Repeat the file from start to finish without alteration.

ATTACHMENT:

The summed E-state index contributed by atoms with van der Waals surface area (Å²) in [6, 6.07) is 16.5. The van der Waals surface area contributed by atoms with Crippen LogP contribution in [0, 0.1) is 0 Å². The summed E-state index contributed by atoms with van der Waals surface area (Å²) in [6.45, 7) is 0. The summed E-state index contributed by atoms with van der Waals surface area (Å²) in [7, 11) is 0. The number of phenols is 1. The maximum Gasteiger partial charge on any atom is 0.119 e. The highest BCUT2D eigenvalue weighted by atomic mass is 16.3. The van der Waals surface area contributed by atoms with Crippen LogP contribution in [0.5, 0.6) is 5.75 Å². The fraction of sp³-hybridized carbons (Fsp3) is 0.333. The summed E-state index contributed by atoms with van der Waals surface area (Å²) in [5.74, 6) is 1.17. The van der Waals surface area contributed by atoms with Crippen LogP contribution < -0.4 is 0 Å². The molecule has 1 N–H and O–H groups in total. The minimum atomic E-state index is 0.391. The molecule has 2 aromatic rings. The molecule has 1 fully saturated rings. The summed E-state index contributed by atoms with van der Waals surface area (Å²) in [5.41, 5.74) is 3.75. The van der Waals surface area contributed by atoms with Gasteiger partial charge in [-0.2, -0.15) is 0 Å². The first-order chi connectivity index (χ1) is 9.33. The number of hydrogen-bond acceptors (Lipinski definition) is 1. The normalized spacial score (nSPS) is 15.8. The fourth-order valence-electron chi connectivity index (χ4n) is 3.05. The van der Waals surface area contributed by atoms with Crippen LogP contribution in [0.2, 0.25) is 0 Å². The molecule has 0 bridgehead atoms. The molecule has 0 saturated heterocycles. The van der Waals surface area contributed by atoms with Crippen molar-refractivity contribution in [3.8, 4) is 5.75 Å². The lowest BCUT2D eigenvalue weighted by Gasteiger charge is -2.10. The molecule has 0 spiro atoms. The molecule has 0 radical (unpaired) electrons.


The summed E-state index contributed by atoms with van der Waals surface area (Å²) in [6, 6.07) is 16.5. The van der Waals surface area contributed by atoms with Crippen LogP contribution in [0, 0.1) is 0 Å². The summed E-state index contributed by atoms with van der Waals surface area (Å²) in [6.45, 7) is 0. The summed E-state index contributed by atoms with van der Waals surface area (Å²) in [7, 11) is 0. The number of phenols is 1. The maximum Gasteiger partial charge on any atom is 0.119 e. The highest BCUT2D eigenvalue weighted by atomic mass is 16.3. The van der Waals surface area contributed by atoms with Crippen LogP contribution in [0.5, 0.6) is 5.75 Å². The fraction of sp³-hybridized carbons (Fsp3) is 0.333. The summed E-state index contributed by atoms with van der Waals surface area (Å²) in [5.74, 6) is 1.17. The van der Waals surface area contributed by atoms with Crippen LogP contribution < -0.4 is 0 Å². The molecule has 1 N–H and O–H groups in total. The minimum atomic E-state index is 0.391. The molecule has 2 aromatic rings. The molecule has 1 fully saturated rings. The summed E-state index contributed by atoms with van der Waals surface area (Å²) in [5.41, 5.74) is 3.75. The van der Waals surface area contributed by atoms with Gasteiger partial charge in [-0.2, -0.15) is 0 Å². The first-order chi connectivity index (χ1) is 9.33. The number of hydrogen-bond acceptors (Lipinski definition) is 1. The normalized spacial score (nSPS) is 15.8. The fourth-order valence-electron chi connectivity index (χ4n) is 3.05. The van der Waals surface area contributed by atoms with Crippen LogP contribution in [0.2, 0.25) is 0 Å². The molecule has 0 bridgehead atoms. The molecule has 0 saturated heterocycles. The van der Waals surface area contributed by atoms with Crippen molar-refractivity contribution in [3.8, 4) is 5.75 Å². The lowest BCUT2D eigenvalue weighted by Gasteiger charge is -2.10. The molecule has 0 spiro atoms. The molecule has 0 radical (unpaired) electrons.